In a week that saw Canada ditch its 90-year-old blasphemy law, an anti-terrorism court in Pakistan sentenced a man to death for committing blasphemy on Facebook.
A court in Bahawalpur yesterday handed down the verdict – the harshest yet for such a crime – after finding Taimoor Raza, 30, above, guilty of insulting the “prophet” Mohammed.
Raza was arrested last year after a debate about Islam on Facebook with a man who turned out to be a counter-terrorism agent. He was one among 15 people arrested by the counter-terrorism department last year for alleged blasphemy, according to the Human Rights Commission of Pakistan.
The verdict is part of a wider crackdown on perceived dissent on social media in a country where unfounded allegations of blasphemy can lead to mob vigilante justice.
Raza’s brother, Waseem Abbas, said the family was “poor but literate”, and belonged to Pakistan’s minority Shia Muslim community.
My brother indulged in a sectarian debate on Facebook with a person, who we later come to know, was a [counter-terrorism department] official with the name of Muhammad Usman.
Raza’s defence attorney, Fida Hussain Rana, said his client had been charged with two unrelated sections of the law to ensure the maximum penalty.
Initially, it was a case of insulting remarks on sectarian grounds and the offence was 298A, which punishes for derogatory remarks about other religious personalities for up to two years.
Raza was later charged under section 295C of the penal code. This charge relates to:
Derogatory acts against prophet Mohammed.
Social media represents a new battleground for the Pakistani fight against blasphemy. Authorities have asked Twitter and Facebook to help identify users sharing blasphemous material, and have distributed text messages encouraging Pakistanis to report fellow citizens.
Human rights defenders have expressed concern that the country’s blasphemy laws, and the authorities’ zealous application of them, provide a tool for people to carry out personal vendettas, particularly because nobody is ever punished for making false accusations.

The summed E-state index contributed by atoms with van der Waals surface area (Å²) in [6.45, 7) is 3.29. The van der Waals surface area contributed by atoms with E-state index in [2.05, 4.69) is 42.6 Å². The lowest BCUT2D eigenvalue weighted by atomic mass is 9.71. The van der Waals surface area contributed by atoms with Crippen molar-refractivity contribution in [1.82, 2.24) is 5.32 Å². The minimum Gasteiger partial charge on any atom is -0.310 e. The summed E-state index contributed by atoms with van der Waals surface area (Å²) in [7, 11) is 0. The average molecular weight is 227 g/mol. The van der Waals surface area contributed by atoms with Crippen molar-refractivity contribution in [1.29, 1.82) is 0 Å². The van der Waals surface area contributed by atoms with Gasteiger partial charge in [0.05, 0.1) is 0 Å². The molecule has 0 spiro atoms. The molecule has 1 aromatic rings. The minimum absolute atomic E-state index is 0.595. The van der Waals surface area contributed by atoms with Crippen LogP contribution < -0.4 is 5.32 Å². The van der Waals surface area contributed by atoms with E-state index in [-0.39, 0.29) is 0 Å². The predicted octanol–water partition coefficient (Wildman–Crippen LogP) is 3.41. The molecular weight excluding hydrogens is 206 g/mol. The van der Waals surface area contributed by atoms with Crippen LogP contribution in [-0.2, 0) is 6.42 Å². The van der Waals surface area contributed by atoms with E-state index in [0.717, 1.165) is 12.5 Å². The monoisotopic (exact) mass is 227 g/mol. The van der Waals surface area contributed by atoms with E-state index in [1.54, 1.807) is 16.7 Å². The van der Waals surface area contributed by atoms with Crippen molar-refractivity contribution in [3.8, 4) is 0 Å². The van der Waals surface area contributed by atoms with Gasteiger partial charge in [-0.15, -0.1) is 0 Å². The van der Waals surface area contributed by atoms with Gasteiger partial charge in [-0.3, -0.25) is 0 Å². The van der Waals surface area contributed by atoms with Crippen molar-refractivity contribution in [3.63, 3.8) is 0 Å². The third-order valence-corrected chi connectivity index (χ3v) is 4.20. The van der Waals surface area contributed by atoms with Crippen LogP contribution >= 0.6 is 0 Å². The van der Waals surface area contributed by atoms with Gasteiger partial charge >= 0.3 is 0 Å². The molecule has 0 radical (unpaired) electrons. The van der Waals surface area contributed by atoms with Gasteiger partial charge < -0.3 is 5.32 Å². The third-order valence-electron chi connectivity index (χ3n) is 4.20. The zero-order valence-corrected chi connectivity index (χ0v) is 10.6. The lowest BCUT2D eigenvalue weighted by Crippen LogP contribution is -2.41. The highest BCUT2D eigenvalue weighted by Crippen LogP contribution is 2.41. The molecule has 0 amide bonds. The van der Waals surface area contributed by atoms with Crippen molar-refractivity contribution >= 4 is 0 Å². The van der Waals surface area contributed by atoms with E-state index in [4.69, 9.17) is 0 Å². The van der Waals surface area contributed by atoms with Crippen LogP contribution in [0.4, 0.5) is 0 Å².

Said Saroop Ijaz, a lawyer with Human Rights Watch in Pakistan.
The casual manner in which death sentences are handed in blasphemy cases coupled with the lack of orientation of Pakistani courts with technology makes this a very dangerous situation.
Such sentences will embolden those who want to wrongly frame people. The confusion between national security and religion is very alarming.
Recently, the Federal Investigation Agency detained dozens of social media users for posting “anti-military” content, including journalists and supporters of the opposition Pakistan Tehreek-e Insaf (PTI) party, one of whom shared a satirical photo of prime minister Nawaz Sharif.
They were detained under the controversial Prevention of Electronic Crime Act, passed last year, which has been criticised for curbing human rights and giving overreaching powers to law enforcement agencies.
An FIA official told the Guardian that his agency had orders from the interior ministry to interrogate, and seize laptops and phones, without warrant.
We are authorised to detain anyone, just on suspicion.
Quratulain Zaman, human rights defender with Bytes for All Pakistan, said the harassment of social media users was unprecedented, and a sign of social media’s growing ability to shape public opinion, including against the military.
In Pakistan, blasphemy is so contentious that the mere mention of unfounded allegations can ignite mass uproar. In April, a mob at a north-western university took 23-year-old Mashal Khan from his dormitory and lynched him, angered by accusations that Khan had offended Islam.
Last week, a joint investigation concluded that the baseless allegations had been a conspiracy by some students and university staff.